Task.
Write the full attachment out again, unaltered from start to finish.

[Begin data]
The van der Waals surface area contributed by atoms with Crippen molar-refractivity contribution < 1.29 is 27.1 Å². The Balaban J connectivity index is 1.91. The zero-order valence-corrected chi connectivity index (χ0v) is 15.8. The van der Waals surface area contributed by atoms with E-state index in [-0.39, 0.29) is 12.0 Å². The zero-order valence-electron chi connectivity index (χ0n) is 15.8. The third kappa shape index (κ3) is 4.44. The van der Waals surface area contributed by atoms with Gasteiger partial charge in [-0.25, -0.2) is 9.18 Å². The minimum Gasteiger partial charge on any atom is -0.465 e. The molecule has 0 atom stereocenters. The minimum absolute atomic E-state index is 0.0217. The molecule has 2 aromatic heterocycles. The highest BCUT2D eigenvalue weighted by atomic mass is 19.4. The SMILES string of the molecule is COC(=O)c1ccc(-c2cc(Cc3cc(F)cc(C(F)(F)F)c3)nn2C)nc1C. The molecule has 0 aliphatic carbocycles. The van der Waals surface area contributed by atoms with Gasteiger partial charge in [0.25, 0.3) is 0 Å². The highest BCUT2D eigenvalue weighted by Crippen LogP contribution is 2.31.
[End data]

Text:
The van der Waals surface area contributed by atoms with Crippen molar-refractivity contribution < 1.29 is 27.1 Å². The Balaban J connectivity index is 1.91. The zero-order valence-corrected chi connectivity index (χ0v) is 15.8. The van der Waals surface area contributed by atoms with E-state index in [-0.39, 0.29) is 12.0 Å². The zero-order valence-electron chi connectivity index (χ0n) is 15.8. The third kappa shape index (κ3) is 4.44. The van der Waals surface area contributed by atoms with Gasteiger partial charge in [-0.25, -0.2) is 9.18 Å². The minimum Gasteiger partial charge on any atom is -0.465 e. The molecule has 0 atom stereocenters. The minimum absolute atomic E-state index is 0.0217. The molecule has 2 aromatic heterocycles. The highest BCUT2D eigenvalue weighted by atomic mass is 19.4. The SMILES string of the molecule is COC(=O)c1ccc(-c2cc(Cc3cc(F)cc(C(F)(F)F)c3)nn2C)nc1C. The molecule has 0 aliphatic carbocycles. The van der Waals surface area contributed by atoms with Gasteiger partial charge in [0.25, 0.3) is 0 Å². The highest BCUT2D eigenvalue weighted by Crippen LogP contribution is 2.31.